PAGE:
Reporting David Sutta
MIAMI (CBS4) — Saturday will mark a week since the George Zimmerman verdict. If anything, many protesters believe the outrage over the verdict is getting louder.
It’s the story that has grabbed daily headlines for over a month. Cable television news has dedicated round the clock coverage to the issue.
Even after Zimmerman was found not guilty, his story continues.
From rallies to the media Trayvon Martin’s name is being mentioned across the country.
Saturday, civil rights leaders are rolling out 100 rallies nationwide, using his name.
Bishop Victor Curry of New Birth Baptist will lead Miami’s rally. “What we want to do is bring attention to the stand your ground law,” he explained.
He is essentially seizing the moment. “This is not the first time we’ve talked about trying to get this law repealed or modified. But the Governor is ‘standing his ground’ and we are standing ours,” Curry said.
Civil unrest has followed this case from the very beginning.
A year and half ago, when Zimmerman shot Martin in self-defense, he was let go. It hit the media.
Soon students walked out of schools and massive protests took place across the nation. The police chief was fired.
Zimmerman went into hiding out of fear for his life. Collectively justice was demanded.
The political pressure mounted until Zimmerman was finally arrested and charged.
Ray Casas of Wragg and Casas Public Relations first heard about the case far from Sanford, or even Florida.
It was a ski lift in Colorado. Casas said the nation identified with a young unarmed boy being shot and killed. From there it grew. “It wasn’t simply a shooting. It was shooting that had gun control, stand your ground, race relations, a lot of other things involved in it,” he said.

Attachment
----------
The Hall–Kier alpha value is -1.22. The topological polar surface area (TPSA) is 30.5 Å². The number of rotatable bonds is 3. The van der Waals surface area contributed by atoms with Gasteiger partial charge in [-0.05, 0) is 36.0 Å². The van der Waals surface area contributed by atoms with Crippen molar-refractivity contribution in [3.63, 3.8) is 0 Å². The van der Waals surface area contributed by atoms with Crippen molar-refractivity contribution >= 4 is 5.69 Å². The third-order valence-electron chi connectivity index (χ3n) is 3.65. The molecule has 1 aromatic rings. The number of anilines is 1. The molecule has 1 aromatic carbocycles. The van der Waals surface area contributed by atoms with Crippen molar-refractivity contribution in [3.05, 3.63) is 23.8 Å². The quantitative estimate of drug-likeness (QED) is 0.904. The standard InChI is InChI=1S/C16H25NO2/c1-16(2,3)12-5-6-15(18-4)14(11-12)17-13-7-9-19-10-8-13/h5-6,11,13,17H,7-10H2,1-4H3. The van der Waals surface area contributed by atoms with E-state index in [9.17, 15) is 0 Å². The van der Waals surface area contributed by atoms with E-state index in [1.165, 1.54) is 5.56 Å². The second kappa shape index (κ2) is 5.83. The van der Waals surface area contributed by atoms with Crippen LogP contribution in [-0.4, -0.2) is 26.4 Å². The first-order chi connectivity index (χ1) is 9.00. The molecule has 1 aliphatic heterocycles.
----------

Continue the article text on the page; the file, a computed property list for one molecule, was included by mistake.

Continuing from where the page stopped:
Casas, a public relations expert, believes these special interest are what keeps Trayvon Martin’s story going. Gun control, ‘Stand Your Ground’, and race issues all had a platform when the shooting occurred.
Now because of the not guilty verdict the platform has returned. Martin is no longer the story. He’s the vehicle for the cause. “People who feel very strongly about it identify with it. So whether it’s in Oakland, or in Chicago, or in Orlando, or in Miami people care about the issue, that something needs to happen. Trayvon needs to get justice. And they see it that way.”
The question is will all the noise actually create the change each interest is asking for? Sometimes it happens but most of the time the headlines fade. “You cannot sustain that kind of energy over an issue for a long time because people do move on with their lives,” Casas said.
To further his point he mentioned the tragedy at Sandy Hook Elementary seven months ago. 26 people, including 20 young children, died at the hands of a gunman armed with an assault rifle. “You saw what happened with gun control a few months ago. Huge national cry about gun control – Sandy Hook. And then it all went away,” Casas said.
We asked Curry why he thinks Martin’s story or Florida’s stand your ground law will have a different outcome than Sandy Hook.
He responded “I thought 20 innocent white children would have at least caused them to pause and cause them to do something. But if that didn’t do it, nothing will.” Curry points out money stood in the way of Sandy Hook.
The National Rifle Association and big gun manufactures basically killed any bills aimed at gun control or even background checks.
Those same deep pocket interests are not only in Florida, but rule the state legislature.
While this moment is yet another opportunity for activists to stand up, one could argue it’s a fleeting moment. What happens after that moment, will be justice or injustice, depending on where you stand.
Saturday’s 100 city rally will be at the federal courthouse in Miami is part of events led by Rev. Al Sharpton. It starts at 10:00 a.m.
The purpose is to press for civil rights charges against George Zimmerman. The Justice Department is currently investigating the possibility of charges.
Tracy Martin, the father of Trayvon Martin, will attend the Miami rally.
Martin’s mother, Sybrina Fulton, and her son, Jahvaris Fulton, will join Sharpton outside New York Police Department headquarters at noon.
Other cities with rallies include Los Angeles, Chicago and Philadelphia.